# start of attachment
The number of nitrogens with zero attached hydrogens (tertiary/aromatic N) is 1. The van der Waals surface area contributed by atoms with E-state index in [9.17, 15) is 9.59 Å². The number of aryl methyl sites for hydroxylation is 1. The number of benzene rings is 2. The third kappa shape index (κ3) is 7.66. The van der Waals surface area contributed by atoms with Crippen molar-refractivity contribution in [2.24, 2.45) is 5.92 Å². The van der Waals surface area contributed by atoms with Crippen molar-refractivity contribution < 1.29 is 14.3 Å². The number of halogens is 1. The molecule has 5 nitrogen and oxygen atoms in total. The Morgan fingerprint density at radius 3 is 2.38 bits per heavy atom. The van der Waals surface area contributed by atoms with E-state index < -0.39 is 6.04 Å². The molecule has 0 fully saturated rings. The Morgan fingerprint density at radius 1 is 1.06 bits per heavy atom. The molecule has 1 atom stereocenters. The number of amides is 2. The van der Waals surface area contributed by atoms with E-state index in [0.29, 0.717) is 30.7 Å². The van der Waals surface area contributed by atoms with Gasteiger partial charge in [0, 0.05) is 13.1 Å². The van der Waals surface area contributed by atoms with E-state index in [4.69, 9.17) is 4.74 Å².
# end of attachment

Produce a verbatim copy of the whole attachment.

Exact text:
The number of nitrogens with zero attached hydrogens (tertiary/aromatic N) is 1. The van der Waals surface area contributed by atoms with E-state index in [9.17, 15) is 9.59 Å². The number of aryl methyl sites for hydroxylation is 1. The number of benzene rings is 2. The third kappa shape index (κ3) is 7.66. The van der Waals surface area contributed by atoms with Crippen molar-refractivity contribution in [2.24, 2.45) is 5.92 Å². The van der Waals surface area contributed by atoms with Crippen molar-refractivity contribution < 1.29 is 14.3 Å². The number of halogens is 1. The molecule has 5 nitrogen and oxygen atoms in total. The Morgan fingerprint density at radius 3 is 2.38 bits per heavy atom. The van der Waals surface area contributed by atoms with E-state index < -0.39 is 6.04 Å². The molecule has 0 fully saturated rings. The Morgan fingerprint density at radius 1 is 1.06 bits per heavy atom. The molecule has 1 atom stereocenters. The number of amides is 2. The van der Waals surface area contributed by atoms with E-state index in [0.29, 0.717) is 30.7 Å². The van der Waals surface area contributed by atoms with Gasteiger partial charge in [0, 0.05) is 13.1 Å². The van der Waals surface area contributed by atoms with E-state index in [4.69, 9.17) is 4.74 Å².